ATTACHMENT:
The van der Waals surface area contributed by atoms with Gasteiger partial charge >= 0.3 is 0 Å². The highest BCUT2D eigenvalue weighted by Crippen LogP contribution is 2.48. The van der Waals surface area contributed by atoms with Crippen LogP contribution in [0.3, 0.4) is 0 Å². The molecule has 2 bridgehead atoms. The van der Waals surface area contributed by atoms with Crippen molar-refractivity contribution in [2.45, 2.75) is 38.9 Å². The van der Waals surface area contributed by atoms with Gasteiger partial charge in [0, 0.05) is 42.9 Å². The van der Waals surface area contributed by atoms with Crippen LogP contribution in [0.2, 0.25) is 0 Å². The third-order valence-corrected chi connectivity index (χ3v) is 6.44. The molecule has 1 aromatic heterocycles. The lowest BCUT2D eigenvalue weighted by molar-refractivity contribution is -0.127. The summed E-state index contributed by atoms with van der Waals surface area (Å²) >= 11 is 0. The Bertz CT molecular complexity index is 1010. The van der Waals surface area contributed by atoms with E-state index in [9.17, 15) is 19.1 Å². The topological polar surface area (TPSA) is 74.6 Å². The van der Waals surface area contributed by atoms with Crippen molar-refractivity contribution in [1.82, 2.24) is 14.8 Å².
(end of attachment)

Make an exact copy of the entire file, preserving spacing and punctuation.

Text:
The van der Waals surface area contributed by atoms with Gasteiger partial charge >= 0.3 is 0 Å². The highest BCUT2D eigenvalue weighted by Crippen LogP contribution is 2.48. The van der Waals surface area contributed by atoms with Crippen LogP contribution in [0.3, 0.4) is 0 Å². The molecule has 2 bridgehead atoms. The van der Waals surface area contributed by atoms with Crippen molar-refractivity contribution in [2.45, 2.75) is 38.9 Å². The van der Waals surface area contributed by atoms with Gasteiger partial charge in [0, 0.05) is 42.9 Å². The van der Waals surface area contributed by atoms with Crippen LogP contribution in [0.2, 0.25) is 0 Å². The third-order valence-corrected chi connectivity index (χ3v) is 6.44. The molecule has 1 aromatic heterocycles. The lowest BCUT2D eigenvalue weighted by molar-refractivity contribution is -0.127. The summed E-state index contributed by atoms with van der Waals surface area (Å²) >= 11 is 0. The Bertz CT molecular complexity index is 1010. The van der Waals surface area contributed by atoms with E-state index in [9.17, 15) is 19.1 Å². The topological polar surface area (TPSA) is 74.6 Å². The van der Waals surface area contributed by atoms with Crippen molar-refractivity contribution in [1.82, 2.24) is 14.8 Å².